Schiffer provided a fact sheet showing that the 235,388-square-foot project would be a large, irregularly-shaped, five-story building with 284 residential units. Apartment sizes range from 556 to 1,786 square feet, most of which will be studio or one-bedroom units. A limited number of two- and three-bedroom units are planned.
The architectural style is described as contemporary, and the building would be LEED certified.
The ground floor would have 8,800 square feet of Class A office space and room for a 3,550-square-foot “destination” restaurant. Another 8,500 square feet would be devoted to amenities for the tenants.
Centrally located on the property, facing the freeway, would be a parking structure consisting of 407 stalls for residents and 76 stalls for commercial uses. Access would be via the main entrance or the back road.
The DAB document stated that some members of DAB “expressed concerns that not enough parking is provided, acknowledging that transit-oriented developments do not effectively reduce the number of cars owned by residents. The applicant acknowledged that the project includes parking that is above-and-beyond the minimum city requirements and is consistent with market demands,” the document stated.
The biggest criticism by DAB members regarded the initial renderings involved the look: “The DAB expressed concern that the building façade facing the freeway is monotonous, with regard to massing, height, and color. The DAB requested the applicant consider alternative solutions to break up and better articulate this side of the building.”
In addition, the “DAB requested that when the applicant next presents to DAB, they include proposed building materials and colors for the project – some of which may related to the adjacent Union-Tribune redevelopment.”
Schiffer told Mission Valley News that the architect, DesignARC, has retooled the design elements based on feedback from DAB members at the November meeting and he provided the newspaper an updated rendering that has not yet been reviewed by DAB.
Trammell Crow and DesignARC officials are expected to update the DAB at its meeting at 3:30 p.m. Monday, Feb. 4, at the Mission Valley Library.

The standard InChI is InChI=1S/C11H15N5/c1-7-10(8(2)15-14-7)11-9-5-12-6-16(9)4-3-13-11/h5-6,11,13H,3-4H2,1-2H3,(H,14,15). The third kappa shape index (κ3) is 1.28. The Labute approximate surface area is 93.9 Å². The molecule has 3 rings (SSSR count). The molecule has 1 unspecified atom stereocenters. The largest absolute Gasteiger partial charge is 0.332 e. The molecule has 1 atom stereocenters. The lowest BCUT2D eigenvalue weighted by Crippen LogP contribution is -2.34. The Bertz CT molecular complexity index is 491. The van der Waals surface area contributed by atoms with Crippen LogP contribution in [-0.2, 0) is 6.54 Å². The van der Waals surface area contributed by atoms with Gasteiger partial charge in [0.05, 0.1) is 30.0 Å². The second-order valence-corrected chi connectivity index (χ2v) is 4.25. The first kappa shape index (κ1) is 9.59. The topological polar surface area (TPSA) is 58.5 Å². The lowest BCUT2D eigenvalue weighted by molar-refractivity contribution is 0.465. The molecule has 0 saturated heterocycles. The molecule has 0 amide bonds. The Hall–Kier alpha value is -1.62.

Architect Dion McCarthy with DesignARC described the project this way:
“[Alexan] Fashion Valley is designed as a series of residential courtyards that both surround and screen the parking for the project. The largest courtyard is placed at the garage and leasing office entry, and is framed by two taller sentinels of residential units, featuring enhanced glazing, which serve as beacons of identity for the project. This generous courtyard serves the project’s residential, commercial and retail uses by providing light and landscaped green space at the heart of the complex,” he said.
“The enhanced glazing of the sentinels are continuous with full-floor glazing employed on the ground floor surrounding the central courtyard, and all of the retail and commercial spaces. This ribbon of glazing is intended to create maximum visibility into and out of the project, and to visually lighten the project’s mass, imparting a delicacy to its forms,” he continued.
“Natural colors found in and around the site are employed as the color scheme, and these colors are intended to harmonize with the colors and textures of the adjacent Union-Tribune building.”
—Ken Williams is editor of Mission Valley News and Uptown News and can be reached at firstname.lastname@example.org or at 619-961-1952. Follow him on Twitter at KenSanDiego, Instagram account at KenSD or Facebook at KenWilliamsSanDiego.